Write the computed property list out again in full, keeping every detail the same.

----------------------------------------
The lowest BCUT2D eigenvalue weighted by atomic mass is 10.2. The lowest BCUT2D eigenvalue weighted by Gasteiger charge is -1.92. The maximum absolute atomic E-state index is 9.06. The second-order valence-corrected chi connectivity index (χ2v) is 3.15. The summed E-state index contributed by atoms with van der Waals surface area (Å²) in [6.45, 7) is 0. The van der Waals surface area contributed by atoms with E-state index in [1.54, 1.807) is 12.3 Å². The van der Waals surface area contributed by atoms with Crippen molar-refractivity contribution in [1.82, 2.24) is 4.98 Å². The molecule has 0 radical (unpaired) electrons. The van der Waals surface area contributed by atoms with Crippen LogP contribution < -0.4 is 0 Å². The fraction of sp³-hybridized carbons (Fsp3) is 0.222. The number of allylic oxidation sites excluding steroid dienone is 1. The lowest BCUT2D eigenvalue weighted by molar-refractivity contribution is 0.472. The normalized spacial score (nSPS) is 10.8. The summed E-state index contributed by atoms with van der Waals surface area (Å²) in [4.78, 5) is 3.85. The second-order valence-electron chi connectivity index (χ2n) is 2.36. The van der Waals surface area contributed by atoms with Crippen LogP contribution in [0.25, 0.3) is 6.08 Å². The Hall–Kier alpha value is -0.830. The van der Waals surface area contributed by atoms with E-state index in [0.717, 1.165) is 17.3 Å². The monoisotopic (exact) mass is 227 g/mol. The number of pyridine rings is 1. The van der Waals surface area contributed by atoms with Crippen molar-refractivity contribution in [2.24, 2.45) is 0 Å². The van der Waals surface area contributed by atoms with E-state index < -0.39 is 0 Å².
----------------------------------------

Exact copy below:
The lowest BCUT2D eigenvalue weighted by atomic mass is 10.2. The lowest BCUT2D eigenvalue weighted by Gasteiger charge is -1.92. The maximum absolute atomic E-state index is 9.06. The second-order valence-corrected chi connectivity index (χ2v) is 3.15. The summed E-state index contributed by atoms with van der Waals surface area (Å²) in [6.45, 7) is 0. The van der Waals surface area contributed by atoms with E-state index in [1.54, 1.807) is 12.3 Å². The van der Waals surface area contributed by atoms with Crippen molar-refractivity contribution in [1.82, 2.24) is 4.98 Å². The molecule has 0 radical (unpaired) electrons. The van der Waals surface area contributed by atoms with Crippen LogP contribution < -0.4 is 0 Å². The fraction of sp³-hybridized carbons (Fsp3) is 0.222. The number of allylic oxidation sites excluding steroid dienone is 1. The lowest BCUT2D eigenvalue weighted by molar-refractivity contribution is 0.472. The normalized spacial score (nSPS) is 10.8. The summed E-state index contributed by atoms with van der Waals surface area (Å²) in [4.78, 5) is 3.85. The second-order valence-electron chi connectivity index (χ2n) is 2.36. The van der Waals surface area contributed by atoms with Crippen LogP contribution in [0.25, 0.3) is 6.08 Å². The Hall–Kier alpha value is -0.830. The van der Waals surface area contributed by atoms with E-state index in [0.717, 1.165) is 17.3 Å². The monoisotopic (exact) mass is 227 g/mol. The number of pyridine rings is 1. The van der Waals surface area contributed by atoms with Crippen molar-refractivity contribution in [2.24, 2.45) is 0 Å². The van der Waals surface area contributed by atoms with E-state index < -0.39 is 0 Å².